Every now and then a product comes along that has so much to offer I just want to share it with everybody I know. A young landscaper/inventor came over to my place one day and showed me the patent pending ”Bug Blaster” he had invented. It looked like a normal watering wand at first. But it has an angle built into the end of the wand itself, and a very special nozzle that controls the direction and velocity of the water that shoots out of it. The fit and finish of the product is excellent, signaling a quality piece of equipment.
I looked over his info, his impressive photos of cleaning out horrible whitefly infestations, and then we went outside for a hands-on test. After a quick demo he passed the wand over to me and I began to work my way down a line of outdoor hibiscus in 10 gallon pots sunk into the ground. Was this ever fun and easy to use! It allowed me, with the greatest of ease, to shoot water up under all the foliage of a hibiscus, blasting away anything that was clinging to the undersides of the leaf. It cleaned, while removing insects from their hiding places, whether I could see them or not. It cleared the dust from the plants (and do mites ever like to live in dust!) and imparted a fresh attractive look to the entire plant. As I worked higher up on the bush, the 360° spray also cleaned the tops of the leaves that were just cleaned from underneath, as well as the next higher leaves from below. For good measure, the leaves on either side got a forceful spraying from that angle.
I was most impressed with how easy and enjoyable using the ‘Bug Blaster’ was. I really did not want to stop “blasting,” but my inventor friend finally turned off the water at the hose bib, ending my fun. The plants I had cleaned were glistening with their freedom from road dust and they all looked much invigorated. I had recently finished placing a layer of HVH Worm Castings on all these big 10 gallon pots and now expect to have a totally non-toxic “arsenal” to help keep these plants free of insects for the rest of the summer.
How to Use the ‘Bug Blaster’
Simply hook The ‘Bug Blaster’ up to your garden house, turn on the water, and you are ready to go. For best results, keep the spray vertical and with a sweeping motion work the nozzle in and out of the shrub, concentrating the spray on the infected portion of the plant. Control the water flow with the easy-to-use valve at the base of the handle. For delicate plants, restrict the flow. For tougher plants or heavy infestation, just blast away! The ‘Bug Blaster’ cleans away dust, dirt, spider webs, and old or unhealthy leaves.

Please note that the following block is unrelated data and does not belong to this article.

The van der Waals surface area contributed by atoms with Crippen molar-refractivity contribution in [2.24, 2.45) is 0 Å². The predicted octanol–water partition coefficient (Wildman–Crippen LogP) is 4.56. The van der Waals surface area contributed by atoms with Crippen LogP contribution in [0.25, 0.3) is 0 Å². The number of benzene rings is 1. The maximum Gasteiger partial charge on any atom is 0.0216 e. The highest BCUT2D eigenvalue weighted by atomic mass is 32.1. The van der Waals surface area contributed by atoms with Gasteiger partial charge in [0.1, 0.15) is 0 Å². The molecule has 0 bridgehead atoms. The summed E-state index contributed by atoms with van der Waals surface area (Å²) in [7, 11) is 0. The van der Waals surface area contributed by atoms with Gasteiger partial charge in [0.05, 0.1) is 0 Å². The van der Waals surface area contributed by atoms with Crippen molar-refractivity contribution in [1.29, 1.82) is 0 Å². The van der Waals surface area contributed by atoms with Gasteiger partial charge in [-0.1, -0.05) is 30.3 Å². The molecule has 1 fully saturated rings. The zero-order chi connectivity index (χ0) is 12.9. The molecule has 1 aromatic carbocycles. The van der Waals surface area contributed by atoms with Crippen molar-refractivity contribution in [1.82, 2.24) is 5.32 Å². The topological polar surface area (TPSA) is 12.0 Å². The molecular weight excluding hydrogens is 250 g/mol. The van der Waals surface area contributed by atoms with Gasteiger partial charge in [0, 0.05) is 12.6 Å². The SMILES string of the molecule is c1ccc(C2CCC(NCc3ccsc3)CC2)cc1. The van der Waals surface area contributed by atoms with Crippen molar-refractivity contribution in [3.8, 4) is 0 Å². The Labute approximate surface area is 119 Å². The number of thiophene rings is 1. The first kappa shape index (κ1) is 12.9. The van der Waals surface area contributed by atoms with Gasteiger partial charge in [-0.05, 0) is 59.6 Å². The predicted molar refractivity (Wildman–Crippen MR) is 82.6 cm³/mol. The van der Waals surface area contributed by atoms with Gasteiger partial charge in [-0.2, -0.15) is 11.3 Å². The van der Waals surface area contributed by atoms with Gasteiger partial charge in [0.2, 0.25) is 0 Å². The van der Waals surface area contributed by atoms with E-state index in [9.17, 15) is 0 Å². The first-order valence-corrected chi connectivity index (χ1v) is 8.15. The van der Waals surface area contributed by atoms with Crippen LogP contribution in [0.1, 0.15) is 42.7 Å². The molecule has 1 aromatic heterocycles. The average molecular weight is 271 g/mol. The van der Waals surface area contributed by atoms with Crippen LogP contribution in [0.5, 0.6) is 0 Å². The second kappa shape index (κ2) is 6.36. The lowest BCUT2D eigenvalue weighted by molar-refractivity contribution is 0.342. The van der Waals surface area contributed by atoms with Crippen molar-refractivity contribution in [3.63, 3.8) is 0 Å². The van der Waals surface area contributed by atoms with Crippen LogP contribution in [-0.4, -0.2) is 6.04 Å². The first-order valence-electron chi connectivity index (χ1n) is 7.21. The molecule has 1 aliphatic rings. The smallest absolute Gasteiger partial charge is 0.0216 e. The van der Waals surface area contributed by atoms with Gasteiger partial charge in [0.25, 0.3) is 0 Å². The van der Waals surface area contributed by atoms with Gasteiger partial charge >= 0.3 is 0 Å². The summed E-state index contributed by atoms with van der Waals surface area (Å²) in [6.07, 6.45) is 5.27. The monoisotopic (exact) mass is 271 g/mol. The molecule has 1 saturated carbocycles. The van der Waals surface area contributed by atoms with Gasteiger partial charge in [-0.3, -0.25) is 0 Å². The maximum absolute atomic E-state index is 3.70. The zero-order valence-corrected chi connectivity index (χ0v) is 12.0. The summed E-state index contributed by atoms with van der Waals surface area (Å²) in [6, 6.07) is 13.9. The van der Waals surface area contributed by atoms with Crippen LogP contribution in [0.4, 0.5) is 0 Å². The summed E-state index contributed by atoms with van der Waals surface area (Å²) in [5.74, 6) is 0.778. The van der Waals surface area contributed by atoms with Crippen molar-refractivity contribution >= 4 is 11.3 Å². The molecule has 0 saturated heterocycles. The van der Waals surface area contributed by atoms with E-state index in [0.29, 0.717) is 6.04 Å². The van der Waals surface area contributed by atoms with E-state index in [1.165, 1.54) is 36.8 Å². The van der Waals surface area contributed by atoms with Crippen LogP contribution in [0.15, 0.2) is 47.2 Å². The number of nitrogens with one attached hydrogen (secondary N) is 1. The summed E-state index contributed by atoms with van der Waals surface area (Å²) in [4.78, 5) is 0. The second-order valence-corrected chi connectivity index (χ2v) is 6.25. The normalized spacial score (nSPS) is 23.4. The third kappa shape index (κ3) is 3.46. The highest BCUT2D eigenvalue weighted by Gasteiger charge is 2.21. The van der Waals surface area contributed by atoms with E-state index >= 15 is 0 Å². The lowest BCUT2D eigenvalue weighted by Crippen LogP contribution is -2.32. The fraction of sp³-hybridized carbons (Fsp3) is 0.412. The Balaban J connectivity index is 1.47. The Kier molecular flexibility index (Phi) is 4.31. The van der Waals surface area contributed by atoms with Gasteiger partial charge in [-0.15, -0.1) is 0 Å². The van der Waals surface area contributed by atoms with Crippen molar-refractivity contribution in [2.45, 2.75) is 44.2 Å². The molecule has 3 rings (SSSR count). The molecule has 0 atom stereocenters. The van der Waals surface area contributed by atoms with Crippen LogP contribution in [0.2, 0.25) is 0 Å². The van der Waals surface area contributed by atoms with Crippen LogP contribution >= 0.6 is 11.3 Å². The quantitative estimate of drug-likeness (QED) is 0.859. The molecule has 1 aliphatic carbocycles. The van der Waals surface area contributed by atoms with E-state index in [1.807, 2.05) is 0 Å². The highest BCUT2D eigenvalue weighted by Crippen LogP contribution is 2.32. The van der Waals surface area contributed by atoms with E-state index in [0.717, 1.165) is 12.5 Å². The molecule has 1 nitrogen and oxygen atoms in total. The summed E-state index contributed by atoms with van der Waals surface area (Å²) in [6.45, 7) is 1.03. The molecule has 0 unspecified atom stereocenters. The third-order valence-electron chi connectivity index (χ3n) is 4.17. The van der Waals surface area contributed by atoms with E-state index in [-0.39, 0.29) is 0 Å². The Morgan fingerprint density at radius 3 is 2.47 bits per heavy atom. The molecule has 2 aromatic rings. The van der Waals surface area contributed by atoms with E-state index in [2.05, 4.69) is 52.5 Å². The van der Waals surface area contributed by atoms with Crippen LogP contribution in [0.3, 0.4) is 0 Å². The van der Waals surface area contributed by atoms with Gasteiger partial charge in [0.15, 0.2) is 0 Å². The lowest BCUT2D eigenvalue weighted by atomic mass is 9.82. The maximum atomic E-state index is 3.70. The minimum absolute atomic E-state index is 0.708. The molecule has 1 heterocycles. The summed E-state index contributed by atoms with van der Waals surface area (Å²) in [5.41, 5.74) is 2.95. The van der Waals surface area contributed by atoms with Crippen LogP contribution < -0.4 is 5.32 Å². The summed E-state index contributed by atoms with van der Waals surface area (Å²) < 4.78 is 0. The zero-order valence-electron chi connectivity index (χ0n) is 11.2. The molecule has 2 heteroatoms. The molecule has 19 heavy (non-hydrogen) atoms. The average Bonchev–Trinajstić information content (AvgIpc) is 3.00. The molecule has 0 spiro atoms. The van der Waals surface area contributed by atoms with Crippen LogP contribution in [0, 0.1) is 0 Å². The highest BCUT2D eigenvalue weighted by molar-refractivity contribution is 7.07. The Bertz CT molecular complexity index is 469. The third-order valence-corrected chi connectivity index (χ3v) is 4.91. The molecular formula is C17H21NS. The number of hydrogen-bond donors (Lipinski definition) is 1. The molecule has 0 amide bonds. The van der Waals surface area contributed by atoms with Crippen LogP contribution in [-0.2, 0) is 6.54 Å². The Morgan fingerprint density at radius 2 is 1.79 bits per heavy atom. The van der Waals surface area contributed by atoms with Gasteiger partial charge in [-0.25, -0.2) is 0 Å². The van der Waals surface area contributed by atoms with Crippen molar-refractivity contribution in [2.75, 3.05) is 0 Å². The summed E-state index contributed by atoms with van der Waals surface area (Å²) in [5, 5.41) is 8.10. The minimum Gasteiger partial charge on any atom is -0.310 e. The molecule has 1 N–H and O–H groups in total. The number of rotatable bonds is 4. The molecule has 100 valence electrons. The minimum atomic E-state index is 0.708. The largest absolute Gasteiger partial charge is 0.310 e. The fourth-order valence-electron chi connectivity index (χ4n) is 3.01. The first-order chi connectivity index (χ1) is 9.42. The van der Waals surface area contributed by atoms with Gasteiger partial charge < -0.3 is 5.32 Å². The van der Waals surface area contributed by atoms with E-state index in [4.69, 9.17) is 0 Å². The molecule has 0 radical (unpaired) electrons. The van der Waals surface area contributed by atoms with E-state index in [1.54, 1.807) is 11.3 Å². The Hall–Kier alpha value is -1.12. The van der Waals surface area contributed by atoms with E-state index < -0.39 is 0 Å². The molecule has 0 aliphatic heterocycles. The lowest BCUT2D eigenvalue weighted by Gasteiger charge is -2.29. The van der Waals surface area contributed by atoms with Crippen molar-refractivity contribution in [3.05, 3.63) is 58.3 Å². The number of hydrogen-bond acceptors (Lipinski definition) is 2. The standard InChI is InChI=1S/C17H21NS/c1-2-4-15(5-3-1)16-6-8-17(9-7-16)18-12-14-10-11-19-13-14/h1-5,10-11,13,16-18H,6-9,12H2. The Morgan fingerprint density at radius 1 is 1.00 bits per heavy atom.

For best results, spray infected plants every 3-5 days for 2 or 3 weeks, depending on the type of pest, temperature and other variables related to the life cycle of the insect infecting your plants.
One caveat: Wear a bathing suit and flip-flops! You will get wet! Of course, that’s half the fun on a hot summer day. Over time you learn to turn the ‘Bug Blaster’ to different angles and directions to keep more of the water on the plants and less on you.
Fits on a standard 5/8 inch garden hose. Made of anodized aluminum for the wand, and has both brass and plastic fittings.
One of our customers sent us this comment after using the ‘Bug Blaster’:
“I have two old Hibiscuses that have been badly infested with whitefly, aphids and that black sooty residue. Both all well over 6 feet tall and obviously planted in the ground. Skeptically I ordered a ‘Bug Blaster’ and it is just AMAZING!! One plant looked like it was covered with that fake spider web stuff you can buy at Halloween (the whitefly population was THAT bad) and the other one looked like it had coal dust all over it and it was losing leaves daily. The ‘Bug Blaster’ is easy and fun to use and what a difference!! I’ve gone out to look at the plants several times today just to make sure they look THAT good now. I can see that I will have to use the sprayer several more times to totally eradicate the infestations, but I feel so much better about it than using Orthenex as I have little children. Also it doesn’t blast the buds off like I was sure it would. Next the fuchsias, the oleanders and the roses…”